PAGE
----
Mycotoxins are organic chemical compounds with a low molecular weight and a great stability with respect to pH conditions and temperature. Currently, some 500 different mycotoxins are known.
They are produced by toxigenic strains of moulds that contaminate the raw materials during their cultivation and/or storage. They are secondary metabolites that are only produced under certain environmental conditions that stress the mould (CO2, O2, concentration of minerals, temperature, water activity, pH, etc). The genera Fusarium, Aspergillus and Penicillium are the main culprits, although Claviceps, Alternaria, Cladosporum and Dreschlera can also appear as producers of mycotoxins. These moulds genera are famous for their ubiquity.
Their stability and the fact of being secondary metabolites are factors that are responsible that high levels of mycotoxins may be found in raw materials that are not very contaminated by moulds, because they remain even though the moulds disappear; as well as the fact that high levels of mycotoxins may not be found in raw materials with high levels of mould contamination, because the conditions for the production of mycotoxins may have not been met, or because these moulds may not belong to toxigenic strains.
Currently, they entail the main danger for the swine production and feeding sector in terms of human food safety because of the probability of its appearance and the seriousness of the direct effects (financial losses related to the drop in production) and the indirect effects (presence of mycotoxins in animal tissues). The hazard due to mycotoxins has been identified as an emerging potential hazard by the EFSA, and some of the predisposing factors for this increase in the incidence are the ones shown in Fig. 1.
Fig. 1. Main predisposing factors for the contamination with mycotoxins.
The classification mostly used has been the one based on the mould that produces the mycotoxin and/or the stage of the production of the mycotoxin, whereas in the field or during storage, but as investigations in this field progress, we discover that this classification is too flexible, because a genus can produce several kinds of mycotoxins, and it can do it in the field as well as during storage. Currently, the classification used is based on the chemical structure and polarity, and there are seven groups (Fig. 2):
Figure 2. Groups of mycotoxins according to their chemical structure
|GROUP||Mycotoxins||Main moulds that produce it||Chemical structure|
|Aspergillus sp||Dihydro or tetrafurans|
|DAS, T2, TH-2, etc…||Fusarium sp||Tetracyclic skeleton|
|Type B||DON, nivalenol, etc…|
|Fusarium sp||Hydrocarbon chain|
|Zearalenone||Zearalenone||Fusarium sp||Macrocyclic lactones|
|Alcaloids||Ergot, etc…||Claviceps sp||Alcalenes|
|Others||Patulin, Roquefortine, etc..||Penicillium sp||Various|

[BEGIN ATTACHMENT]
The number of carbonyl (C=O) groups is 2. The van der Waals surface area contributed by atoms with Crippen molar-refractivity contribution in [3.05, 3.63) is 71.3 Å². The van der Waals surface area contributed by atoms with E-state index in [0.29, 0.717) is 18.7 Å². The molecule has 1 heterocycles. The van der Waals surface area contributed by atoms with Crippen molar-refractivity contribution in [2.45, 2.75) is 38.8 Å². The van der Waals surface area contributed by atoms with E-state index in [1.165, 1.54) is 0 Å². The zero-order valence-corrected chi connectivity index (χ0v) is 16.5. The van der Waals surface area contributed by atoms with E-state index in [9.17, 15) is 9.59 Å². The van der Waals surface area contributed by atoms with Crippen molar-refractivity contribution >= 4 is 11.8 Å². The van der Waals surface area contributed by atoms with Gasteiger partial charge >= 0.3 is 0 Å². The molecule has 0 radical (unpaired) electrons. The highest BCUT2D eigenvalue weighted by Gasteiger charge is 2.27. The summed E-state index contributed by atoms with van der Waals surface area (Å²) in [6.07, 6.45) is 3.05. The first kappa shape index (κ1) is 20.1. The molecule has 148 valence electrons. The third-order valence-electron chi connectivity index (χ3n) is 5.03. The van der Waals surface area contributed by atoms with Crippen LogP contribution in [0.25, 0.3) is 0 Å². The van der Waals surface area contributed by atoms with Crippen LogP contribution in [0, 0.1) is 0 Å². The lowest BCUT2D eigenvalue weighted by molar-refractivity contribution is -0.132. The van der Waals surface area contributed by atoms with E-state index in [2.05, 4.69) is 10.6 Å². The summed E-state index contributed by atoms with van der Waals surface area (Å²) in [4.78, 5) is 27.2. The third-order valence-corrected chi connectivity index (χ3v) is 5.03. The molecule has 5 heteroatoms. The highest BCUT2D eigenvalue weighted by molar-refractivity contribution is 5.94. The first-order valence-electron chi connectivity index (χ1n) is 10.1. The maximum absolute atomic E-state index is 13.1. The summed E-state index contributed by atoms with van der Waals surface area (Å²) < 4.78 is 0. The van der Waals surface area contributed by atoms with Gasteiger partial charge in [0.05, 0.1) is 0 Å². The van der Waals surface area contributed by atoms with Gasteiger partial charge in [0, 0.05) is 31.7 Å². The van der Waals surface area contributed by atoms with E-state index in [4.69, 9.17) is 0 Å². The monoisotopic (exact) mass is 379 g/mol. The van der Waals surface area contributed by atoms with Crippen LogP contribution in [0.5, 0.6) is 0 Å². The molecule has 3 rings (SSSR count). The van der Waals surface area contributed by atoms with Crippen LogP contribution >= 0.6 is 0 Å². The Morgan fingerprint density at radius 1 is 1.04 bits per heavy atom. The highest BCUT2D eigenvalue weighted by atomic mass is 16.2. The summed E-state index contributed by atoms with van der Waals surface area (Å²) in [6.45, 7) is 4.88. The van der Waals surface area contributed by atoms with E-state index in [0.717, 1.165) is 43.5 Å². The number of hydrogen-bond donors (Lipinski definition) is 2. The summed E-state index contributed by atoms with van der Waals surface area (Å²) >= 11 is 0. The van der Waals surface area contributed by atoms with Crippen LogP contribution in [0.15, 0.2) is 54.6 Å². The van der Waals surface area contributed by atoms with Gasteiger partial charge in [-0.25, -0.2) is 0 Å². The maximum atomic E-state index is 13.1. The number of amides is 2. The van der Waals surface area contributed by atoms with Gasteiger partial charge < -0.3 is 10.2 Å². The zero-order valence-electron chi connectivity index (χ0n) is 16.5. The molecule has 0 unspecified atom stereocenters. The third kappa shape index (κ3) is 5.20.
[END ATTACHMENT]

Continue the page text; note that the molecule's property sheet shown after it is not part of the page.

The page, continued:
3. Toxic effects
The toxic effects are determined by the ingested dose, the length of exposure, the interaction with other toxic substances and the genetic susceptibility of the individual. These effects on the animals' health are called 'mycotoxicosis', and they can be clinical or subclinical, and acute or chronic. The affected organs are mainly those that are responsible for the metabolism (liver, kidneys and lungs), but they also affect the central nervous system, the immune system and the reproductive system.
Although in pig production acute clinical effects on the digestive and immune systems are especially important (weight loss, predisposition to infectious diseases, etc…), as well as those related to reproduction (abortions and infertility, weak piglets, etc…), we must not forget the importance of the subclinical chronic effects (increase of the feed conversion rates, predisposition to infectious diseases, reduced longevity of the sows and boars, etc…), which entail a continuous loss of production efficiency, genetic potential and profitability of the farm.
Sometimes the laboratory results obtained after the appearance of a problem in which we suspect the presence of mycotoxins do not match with the observed clinical effects, and this is mainly due to the factors summarized in Fig. 3
Fig. 3. Factors related to the variability of the clinical effects and the laboratory results.
The European Commission and the animal feeding sector work together gathering information related to the presence of mycotoxins in raw materials for establishing maximum limits or recommendations. Whilst they are officially established, the practical reference levels used for the main mycotoxins that affect swine appear in Fig. 4.
Fig. 4. Reference levels of the main mycotoxins that affect swine
|Mycotoxin||Maximum level (ppb)||Alert level (ppb)|
Piglets and gilts
Fattening pigs, sows and boars
The EU regulations that are to be applied regarding mycotoxins are (Fig. 5):
Fig. 5. Reference regulations regarding mycotoxins
|Maximum levels||Sampling and tests|
|Directive of the European Parliament and the Congress 2002/32/CE of May 7th 2002 about undesirable substances in animal feeding (and modifications).||Regulation of the European Parliament 401/2006 of February 23rd 2006 that establishes the sampling and testing methods for the official control of the contents of mycotoxins in food products.|
Given the complexity of the problems due to mycotoxins in pig production, a preventive strategy must be assumed in order to try to achieve an ALARA (as low as is reasonably achievable) contamination level using the principles reflected in Fig. 6, because the current decontamination systems do not have a good cost-effectiveness, and in Europe, the 'dilution' of raw materials and contaminated feeds is forbidden.
Figure 6. Prevention strategy against mycotoxicoses in pig production.